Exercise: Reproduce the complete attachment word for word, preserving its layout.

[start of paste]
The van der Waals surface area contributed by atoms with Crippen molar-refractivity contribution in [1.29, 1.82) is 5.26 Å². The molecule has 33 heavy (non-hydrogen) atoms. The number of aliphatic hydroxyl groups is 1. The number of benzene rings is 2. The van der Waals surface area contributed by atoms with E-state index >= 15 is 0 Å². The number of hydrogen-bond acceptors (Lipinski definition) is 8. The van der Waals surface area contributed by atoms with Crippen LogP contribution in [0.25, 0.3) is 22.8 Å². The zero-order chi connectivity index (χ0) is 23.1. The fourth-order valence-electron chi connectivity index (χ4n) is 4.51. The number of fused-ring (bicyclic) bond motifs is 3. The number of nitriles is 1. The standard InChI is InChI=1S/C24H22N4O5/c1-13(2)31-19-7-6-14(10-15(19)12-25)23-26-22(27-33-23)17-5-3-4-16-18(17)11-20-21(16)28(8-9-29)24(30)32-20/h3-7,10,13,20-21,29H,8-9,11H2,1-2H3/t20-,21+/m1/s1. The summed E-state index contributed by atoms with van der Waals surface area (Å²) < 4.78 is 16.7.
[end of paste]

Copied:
The van der Waals surface area contributed by atoms with Crippen molar-refractivity contribution in [1.29, 1.82) is 5.26 Å². The molecule has 33 heavy (non-hydrogen) atoms. The number of aliphatic hydroxyl groups is 1. The number of benzene rings is 2. The van der Waals surface area contributed by atoms with E-state index >= 15 is 0 Å². The number of hydrogen-bond acceptors (Lipinski definition) is 8. The van der Waals surface area contributed by atoms with Crippen LogP contribution in [0.25, 0.3) is 22.8 Å². The zero-order chi connectivity index (χ0) is 23.1. The fourth-order valence-electron chi connectivity index (χ4n) is 4.51. The number of fused-ring (bicyclic) bond motifs is 3. The number of nitriles is 1. The standard InChI is InChI=1S/C24H22N4O5/c1-13(2)31-19-7-6-14(10-15(19)12-25)23-26-22(27-33-23)17-5-3-4-16-18(17)11-20-21(16)28(8-9-29)24(30)32-20/h3-7,10,13,20-21,29H,8-9,11H2,1-2H3/t20-,21+/m1/s1. The summed E-state index contributed by atoms with van der Waals surface area (Å²) < 4.78 is 16.7.